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    Middle East
     Dec 15, 2006
Page 1 of 2
Russia softens stance on Iran 'smart' sanctions

By Kaveh L Afrasiabi

As the year winds down to a close, the United Nations Security Council's move to adopt a resolution that will impose "smart sanctions" on Iran aimed at a travel ban and freezing the assets of some 23 entities involved in Iran's nuclear program is the clearest indication yet that Iran's diplomacy is not working.

Immediate measures to address the various shortcomings of this diplomacy, including the avoidable, self-inflicted wounds, are



called for. Otherwise the risks to Iran's national interests will only grow.

Concerning those risks, it comes as no surprise that on the day when President Mahmud Ahmadinejad addressed a conference on the Holocaust and reiterated his call for Israel to be wiped out, Israeli Prime Minister Ehud Olmert finally let the cat out of the bag by making a veiled nuclear threat in a supposed "slip" of the tongue that was more likely a calculated move on his part.

Olmert stated: "Iran openly, explicitly and publicly threatens to wipe Israel off the map. Can you say that this is the same level, when you are aspiring to have nuclear weapons, as America, France, Israel, Russia?"

Interestingly, while Moscow has called Olmert's comments "irresponsible", no one in Washington, London or Paris has uttered a word of criticism, focusing their energy instead on castigating Iran's president for his anti-Israel statements.

This was led by British Prime Minister Tony Blair, who only last week prodded President George W Bush to engage Iran diplomatically. Expressing his disgust at the gathering of "Holocaust deniers", including an American, former Ku Klux Klan leader David Duke, in Tehran, Blair's new line is: "When I look at the region ... everything that Iran does is negative."

Echoing Blair, Germany's conservative Chancellor Angela Merkel has also gone on the offensive, stating categorically that "Iran must never get the bomb ... That is why the time has come ... not just to think about, but to work on sanctions". The fact that Russia is now on board at the Security Council means that it is now just a matter of time before the preliminary sanctions are imposed on Iran.

A survey of the Russian press indicates that Ahmadinejad's radical brand of politics has made it all but impossible for Russia to resist the combined US-European Union pressure to overcome its objections to sanctions on Iran.

Whereas a mere six months ago Russian Foreign Minister Sergei Lavrov categorically objected to any sanctions on Iran, today that firm position has wilted considerably to a verbal objection to "blanket sanctions". Expressing his enthusiasm for the draft resolution, Lavrov told Interfax: "The new draft does not provide for blanket sanctions."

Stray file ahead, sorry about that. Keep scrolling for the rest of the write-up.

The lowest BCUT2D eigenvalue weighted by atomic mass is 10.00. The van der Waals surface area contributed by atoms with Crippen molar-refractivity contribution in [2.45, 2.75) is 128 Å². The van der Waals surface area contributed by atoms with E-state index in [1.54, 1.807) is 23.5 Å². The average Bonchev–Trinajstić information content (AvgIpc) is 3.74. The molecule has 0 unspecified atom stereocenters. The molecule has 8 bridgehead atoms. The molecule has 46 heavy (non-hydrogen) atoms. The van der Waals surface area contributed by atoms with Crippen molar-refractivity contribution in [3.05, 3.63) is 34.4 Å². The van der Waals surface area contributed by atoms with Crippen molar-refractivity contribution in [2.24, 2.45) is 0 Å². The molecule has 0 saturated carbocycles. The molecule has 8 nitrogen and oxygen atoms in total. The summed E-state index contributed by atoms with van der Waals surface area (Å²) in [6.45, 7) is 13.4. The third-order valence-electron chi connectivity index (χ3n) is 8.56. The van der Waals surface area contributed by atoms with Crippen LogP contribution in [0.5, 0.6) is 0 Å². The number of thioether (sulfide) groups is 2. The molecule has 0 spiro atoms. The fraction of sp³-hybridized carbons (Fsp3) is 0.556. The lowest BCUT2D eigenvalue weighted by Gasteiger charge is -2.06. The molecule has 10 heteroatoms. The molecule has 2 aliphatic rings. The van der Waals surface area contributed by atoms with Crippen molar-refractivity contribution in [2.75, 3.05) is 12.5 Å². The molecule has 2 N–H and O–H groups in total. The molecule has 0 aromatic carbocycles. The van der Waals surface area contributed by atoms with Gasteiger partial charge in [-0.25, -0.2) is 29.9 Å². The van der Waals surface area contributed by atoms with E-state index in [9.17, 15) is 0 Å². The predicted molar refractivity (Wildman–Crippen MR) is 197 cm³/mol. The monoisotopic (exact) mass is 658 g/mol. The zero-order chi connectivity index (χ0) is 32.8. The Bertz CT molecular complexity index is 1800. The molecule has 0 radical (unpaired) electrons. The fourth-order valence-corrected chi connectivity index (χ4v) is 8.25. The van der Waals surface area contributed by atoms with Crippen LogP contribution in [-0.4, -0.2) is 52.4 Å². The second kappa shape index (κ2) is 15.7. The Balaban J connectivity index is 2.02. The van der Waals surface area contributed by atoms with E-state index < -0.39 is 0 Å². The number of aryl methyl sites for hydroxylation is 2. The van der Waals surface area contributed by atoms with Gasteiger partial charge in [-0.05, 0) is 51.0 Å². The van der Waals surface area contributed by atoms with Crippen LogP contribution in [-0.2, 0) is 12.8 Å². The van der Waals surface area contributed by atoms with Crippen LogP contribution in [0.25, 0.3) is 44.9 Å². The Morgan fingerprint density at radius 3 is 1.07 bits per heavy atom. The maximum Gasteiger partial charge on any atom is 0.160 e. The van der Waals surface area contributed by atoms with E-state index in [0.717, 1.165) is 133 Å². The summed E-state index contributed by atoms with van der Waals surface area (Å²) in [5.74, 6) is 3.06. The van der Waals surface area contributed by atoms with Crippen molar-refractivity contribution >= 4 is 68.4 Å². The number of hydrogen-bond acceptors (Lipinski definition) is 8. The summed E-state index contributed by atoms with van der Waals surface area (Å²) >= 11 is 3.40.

Last week in Brussels, Lavrov expelled any fear that Russia would sabotage the proposed sanctions, stating that Moscow now supported a ban on deliveries of technology and material related to Iran's uranium-enrichment program: "We find it necessary to approve a proposal on the prevention of deliveries of such technology, material and services to Iran."

The slow yet steady evaporation of Russia's opposition to sanctions on Iran, predicted by this author in earlier articles, was actually sealed by President Vladimir Putin and Bush last month, when both leaders instructed their respective officials to "coordinate their activities" regarding the proposed sanctions on Iran. This move was interpreted as nothing short of Russia's "betrayal" of Iran by certain pundits in Tehran, who have cited the US support for Russia's accession to the World Trade Organization as a reward for Moscow toeing the line on Iran.

Be that as it may, various Russian analysts have written that Iran's own "anti-diplomacy" is partly responsible for such developments, now threatening the expensive Russian-built power plant in Bushehr, in spite or reassuring words by the head of Russia's Atomic Energy Agency (Rosatom), Sergei Kiriyenko, in his recent visit to Tehran. "Russia sees no political obstacle in the completion of the Bushehr power plant ... We shall do it as quickly as possible from the technical point of view."

To many Iranians, Kiriyenko's assurance rings hollow, as they have heard it repeatedly over the past seven years, in light of the repeated delays in the completion of a project that was initially slated for grand opening in 1999. Indeed, even Lavrov has hinted that the proposed UN sanctions may hamper Iran's "legal nuclear program".

Of course, there is nothing "illegal" about Iran's pursuit of an independent nuclear-fuel cycle, sanctioned under the terms of the nuclear Non-Proliferation Treaty (NPT), but given the new alarms raised in the US about Bushehr's potential use for making plutonium bombs, there is every expectation now for further delays in Bushehr's completion. This is because of the UN-imposed restrictions on the travel of nuclear officials and scientists and the transfer of "dual purpose" technology.

Since the mid-1990s, Russia has been educating Iranian scientists at the Moscow Kurchatov Institute of Nuclear Energy 

Continued 1 2 


The cost: An army and a leg (Dec 14, '06)

A door opens for US-Iran cooperation (Dec 9, '06)

 
 



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